Since I’m running late for work, I didn’t have time to finish reading your article, but will later. Just wanted to comment real quick. I was with a group of 6 other people. They were in love with the damn place. I “tried” to ruin that for everyone with my obsessive criticism. I HATE it. I HATE this new place that is supposed to be called “home.” I’m not having it. When you walk into the stadium, and get your first view of the field, which by the way, you have to walk 100 yards either left or right to see the field, cause home plate is an area that only people who spend $100,000 a season for a pair of seats can see field from, home plate is in the wrong place!! That’s another thing, you can’t even stand behind home plate to see the game unless you are a millionaire. It’s ridiculous. It’s GATED OFF!!! I hate this place. It makes the difficult task of being a collapsing Mets fan even harder. And when you walk in to the stadium, when you first enter, the damn place looks like a mall. “Hey kids, let’s go shopping at Citi Field today!” Ridiculous. And the remains of shea are such a heartbreak. Unbearable to look at. OH, and did you see where they have the city skyline in the centerfield food court, if you turn around and face towards the field, look up, there is a scoreboard up there! WHY!?!? Because citigroup is so rich they can afford to sponsor this? Or is New York just doing another great job of throwing away taxpayers money? Honestly, it doesn’t feel like a baseball stadium. Not one bit.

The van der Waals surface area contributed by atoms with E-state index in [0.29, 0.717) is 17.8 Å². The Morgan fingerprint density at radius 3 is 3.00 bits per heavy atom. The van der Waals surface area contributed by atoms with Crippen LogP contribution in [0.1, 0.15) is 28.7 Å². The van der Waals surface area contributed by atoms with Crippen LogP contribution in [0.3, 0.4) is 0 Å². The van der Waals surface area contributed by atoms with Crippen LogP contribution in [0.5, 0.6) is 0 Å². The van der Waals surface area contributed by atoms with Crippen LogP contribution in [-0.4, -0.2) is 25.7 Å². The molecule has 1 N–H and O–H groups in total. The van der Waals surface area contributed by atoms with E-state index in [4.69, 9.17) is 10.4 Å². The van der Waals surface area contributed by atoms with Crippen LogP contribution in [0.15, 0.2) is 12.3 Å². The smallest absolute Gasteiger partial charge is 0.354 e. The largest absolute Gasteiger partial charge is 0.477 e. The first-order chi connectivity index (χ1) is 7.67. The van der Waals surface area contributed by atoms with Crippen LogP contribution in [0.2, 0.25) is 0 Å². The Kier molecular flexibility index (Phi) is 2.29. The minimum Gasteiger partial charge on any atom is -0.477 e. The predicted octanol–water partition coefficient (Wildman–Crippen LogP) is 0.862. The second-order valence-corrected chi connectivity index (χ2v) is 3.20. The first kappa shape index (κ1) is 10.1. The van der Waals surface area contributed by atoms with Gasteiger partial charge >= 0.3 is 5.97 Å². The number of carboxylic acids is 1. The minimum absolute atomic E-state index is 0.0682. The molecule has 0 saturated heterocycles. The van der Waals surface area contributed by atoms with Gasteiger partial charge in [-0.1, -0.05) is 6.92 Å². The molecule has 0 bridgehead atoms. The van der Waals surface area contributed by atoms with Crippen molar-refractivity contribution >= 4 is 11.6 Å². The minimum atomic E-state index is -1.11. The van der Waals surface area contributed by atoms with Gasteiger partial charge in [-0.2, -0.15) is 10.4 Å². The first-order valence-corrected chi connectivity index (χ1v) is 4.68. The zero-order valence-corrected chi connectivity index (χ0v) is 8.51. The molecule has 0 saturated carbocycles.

“Come see Citi Field, where baseball has gone to die.”


    The staduim is wonderful compared to shea, and its wonderful if you’ve never been to any other ballpark, and if you are planning to sit in you upperdeck seat the entire game. but for him (and me) its nothing special

  17. districtboy

    Looks like a brick version of Nationals Park plus a rotunda. From what you described Citi sounds pretty tough to interact with players but it was nothing I wasn’t expecting. The tough fact is that we are in another cookie cutter ballpark era, and although they are “nicer” than than the doughnuts, they are just BORING. There were two outside-the-box ballpark designs in the works, but the “Cisco Experience” is now never going to happen and I’m not that confident in St. Pete’s new park going through now either. Miami will eventually have that huge Toaster though. Anyways, Citi still looks OK, and it’s not like it’s Dodger Stadium or AT&T. Exclusive clubs behind home plate just irk me so much. As you know, they have that in Washington and I can’t stand it because it would be so easy to fix it; just cut out a couple feet of railing from both sides and everything is hunky dory. And I though the Cell’s design was annoying…


  18. sbiiichamps